"The road home leads through dirt, mud, saltwater and sand in this wonderful, storytelling book about a man and a salt marsh. It is lovely to read a book in which deep reflection on self, science and community are woven with direct, lived experience. Traver conjures with portraits of scientists and naturalists like Louis Agassiz and George Perkins Marsh, for whom science pointed to truths deeper than calculation can reveal. And he himself gently enacts their wishes, drawing truth from a girl who sees a pipefish or from a family expedition in a boat that floated in on the tide."--William Bryant Logan, author of Oak: The Frame of Civilization and Dirt: The Ecstatic Skin of the Earth
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This book is ostensibly about life, memories and ecology as it relates to the Massachusetts' salt marsh Sippewissett. Those of us who are tyros when it comes to salt marshes get some instruction in an understandable way. We learn about the grasses, birds and other life but we learn a lot about Traver. It is very personalized as he relates events and people that were important to him as he grew up in the marsh.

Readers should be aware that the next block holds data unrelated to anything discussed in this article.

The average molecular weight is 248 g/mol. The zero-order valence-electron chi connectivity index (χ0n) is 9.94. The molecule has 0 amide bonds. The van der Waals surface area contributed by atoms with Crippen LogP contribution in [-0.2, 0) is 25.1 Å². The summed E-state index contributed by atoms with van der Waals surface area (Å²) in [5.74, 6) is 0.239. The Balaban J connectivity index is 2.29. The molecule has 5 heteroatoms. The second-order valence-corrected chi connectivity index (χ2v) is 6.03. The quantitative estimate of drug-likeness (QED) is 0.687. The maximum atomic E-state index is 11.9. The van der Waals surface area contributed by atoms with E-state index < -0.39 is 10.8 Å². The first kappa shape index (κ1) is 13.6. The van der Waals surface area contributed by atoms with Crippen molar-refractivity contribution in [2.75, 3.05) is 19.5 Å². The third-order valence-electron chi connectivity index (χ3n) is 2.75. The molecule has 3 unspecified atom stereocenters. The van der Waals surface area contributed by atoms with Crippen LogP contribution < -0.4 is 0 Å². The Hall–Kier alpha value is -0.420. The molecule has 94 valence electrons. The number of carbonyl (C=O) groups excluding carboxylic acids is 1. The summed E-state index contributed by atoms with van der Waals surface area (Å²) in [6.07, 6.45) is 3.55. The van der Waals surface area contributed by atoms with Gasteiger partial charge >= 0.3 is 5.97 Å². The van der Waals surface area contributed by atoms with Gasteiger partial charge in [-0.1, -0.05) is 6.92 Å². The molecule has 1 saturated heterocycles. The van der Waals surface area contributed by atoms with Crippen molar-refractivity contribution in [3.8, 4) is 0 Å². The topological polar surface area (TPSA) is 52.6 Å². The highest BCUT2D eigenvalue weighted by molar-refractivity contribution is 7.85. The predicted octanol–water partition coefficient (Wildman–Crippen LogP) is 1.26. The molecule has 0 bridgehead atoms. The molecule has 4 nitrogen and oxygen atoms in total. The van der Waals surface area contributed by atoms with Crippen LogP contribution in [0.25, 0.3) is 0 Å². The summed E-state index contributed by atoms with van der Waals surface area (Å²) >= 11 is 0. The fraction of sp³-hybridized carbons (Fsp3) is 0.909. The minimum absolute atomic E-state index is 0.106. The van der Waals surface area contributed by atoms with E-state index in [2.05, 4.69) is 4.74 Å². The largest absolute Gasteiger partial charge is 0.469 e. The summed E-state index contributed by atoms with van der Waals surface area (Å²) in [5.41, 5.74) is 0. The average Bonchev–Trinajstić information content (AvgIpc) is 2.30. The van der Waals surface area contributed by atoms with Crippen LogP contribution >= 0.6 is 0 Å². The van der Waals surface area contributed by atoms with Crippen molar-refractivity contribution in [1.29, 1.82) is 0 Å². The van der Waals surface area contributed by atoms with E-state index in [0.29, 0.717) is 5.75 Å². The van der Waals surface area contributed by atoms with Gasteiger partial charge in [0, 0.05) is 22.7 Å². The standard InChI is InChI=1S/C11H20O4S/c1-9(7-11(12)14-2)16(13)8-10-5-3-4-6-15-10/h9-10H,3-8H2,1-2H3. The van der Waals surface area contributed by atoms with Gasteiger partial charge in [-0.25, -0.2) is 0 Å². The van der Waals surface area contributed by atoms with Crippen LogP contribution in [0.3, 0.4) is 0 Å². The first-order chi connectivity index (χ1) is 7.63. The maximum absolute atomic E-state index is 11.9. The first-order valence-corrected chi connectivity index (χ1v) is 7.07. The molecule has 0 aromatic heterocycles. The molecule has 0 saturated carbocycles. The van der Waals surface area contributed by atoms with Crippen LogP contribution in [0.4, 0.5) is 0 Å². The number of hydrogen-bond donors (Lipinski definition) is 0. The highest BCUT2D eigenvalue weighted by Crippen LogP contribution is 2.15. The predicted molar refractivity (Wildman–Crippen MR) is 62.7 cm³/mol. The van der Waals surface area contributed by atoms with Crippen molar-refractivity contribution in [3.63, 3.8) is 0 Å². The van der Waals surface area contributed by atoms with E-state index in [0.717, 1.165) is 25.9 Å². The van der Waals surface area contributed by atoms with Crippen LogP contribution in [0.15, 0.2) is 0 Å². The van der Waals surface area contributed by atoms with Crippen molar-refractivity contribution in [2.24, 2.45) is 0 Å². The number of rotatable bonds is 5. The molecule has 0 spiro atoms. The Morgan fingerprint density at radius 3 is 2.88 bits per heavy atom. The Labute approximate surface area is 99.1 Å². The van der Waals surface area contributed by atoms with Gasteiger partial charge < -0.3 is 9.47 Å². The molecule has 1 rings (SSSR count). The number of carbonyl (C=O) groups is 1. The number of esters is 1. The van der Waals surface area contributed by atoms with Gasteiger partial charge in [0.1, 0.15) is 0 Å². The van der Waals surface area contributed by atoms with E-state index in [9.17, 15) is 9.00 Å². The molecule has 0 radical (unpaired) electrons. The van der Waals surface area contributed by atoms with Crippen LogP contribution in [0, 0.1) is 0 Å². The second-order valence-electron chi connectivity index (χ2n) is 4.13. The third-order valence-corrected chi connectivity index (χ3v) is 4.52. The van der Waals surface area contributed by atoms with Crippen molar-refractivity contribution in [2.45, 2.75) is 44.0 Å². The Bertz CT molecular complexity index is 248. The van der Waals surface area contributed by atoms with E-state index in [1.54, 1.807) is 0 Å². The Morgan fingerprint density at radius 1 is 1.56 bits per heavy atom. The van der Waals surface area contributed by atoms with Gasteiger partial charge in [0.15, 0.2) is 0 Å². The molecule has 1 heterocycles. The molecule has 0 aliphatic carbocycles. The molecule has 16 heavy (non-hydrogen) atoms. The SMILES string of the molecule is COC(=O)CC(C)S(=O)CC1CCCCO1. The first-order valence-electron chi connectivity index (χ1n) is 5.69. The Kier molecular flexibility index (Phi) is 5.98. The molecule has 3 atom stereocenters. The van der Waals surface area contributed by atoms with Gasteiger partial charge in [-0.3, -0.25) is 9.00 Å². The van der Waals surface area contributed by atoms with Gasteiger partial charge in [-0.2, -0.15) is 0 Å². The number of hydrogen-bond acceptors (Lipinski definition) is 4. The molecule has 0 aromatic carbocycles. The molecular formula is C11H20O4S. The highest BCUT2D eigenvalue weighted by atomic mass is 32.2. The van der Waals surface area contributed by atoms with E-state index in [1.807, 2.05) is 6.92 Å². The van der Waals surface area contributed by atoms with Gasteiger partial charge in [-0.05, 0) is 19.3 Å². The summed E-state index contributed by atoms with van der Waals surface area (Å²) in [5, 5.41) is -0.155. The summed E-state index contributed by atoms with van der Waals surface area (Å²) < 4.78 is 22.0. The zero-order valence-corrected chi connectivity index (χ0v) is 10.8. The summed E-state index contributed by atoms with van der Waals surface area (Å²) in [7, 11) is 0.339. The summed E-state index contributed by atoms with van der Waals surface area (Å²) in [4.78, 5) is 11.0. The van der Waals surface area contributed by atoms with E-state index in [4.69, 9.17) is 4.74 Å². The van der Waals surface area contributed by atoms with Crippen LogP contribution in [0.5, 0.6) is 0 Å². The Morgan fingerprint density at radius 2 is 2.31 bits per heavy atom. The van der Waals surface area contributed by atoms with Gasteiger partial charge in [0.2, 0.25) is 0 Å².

The book is broken into twenty four essays that are only marginally sequential. It is written as if while musing, Traver remembers an event or wants to opine his views. This is not to say that he is sentimental or finger wagging, quite the contrary. Traver is confident that the battle to save swamp marshes will come from science when it comes to the ecology. The people and culture though require something less reductive than that.
When I received the book in the mail the other day, I set aside my current reading to browse it. I hardly put it down. The essays that I found to be the best were the ones on birds, microbes, fences and daughters to be the ones I enjoyed the most.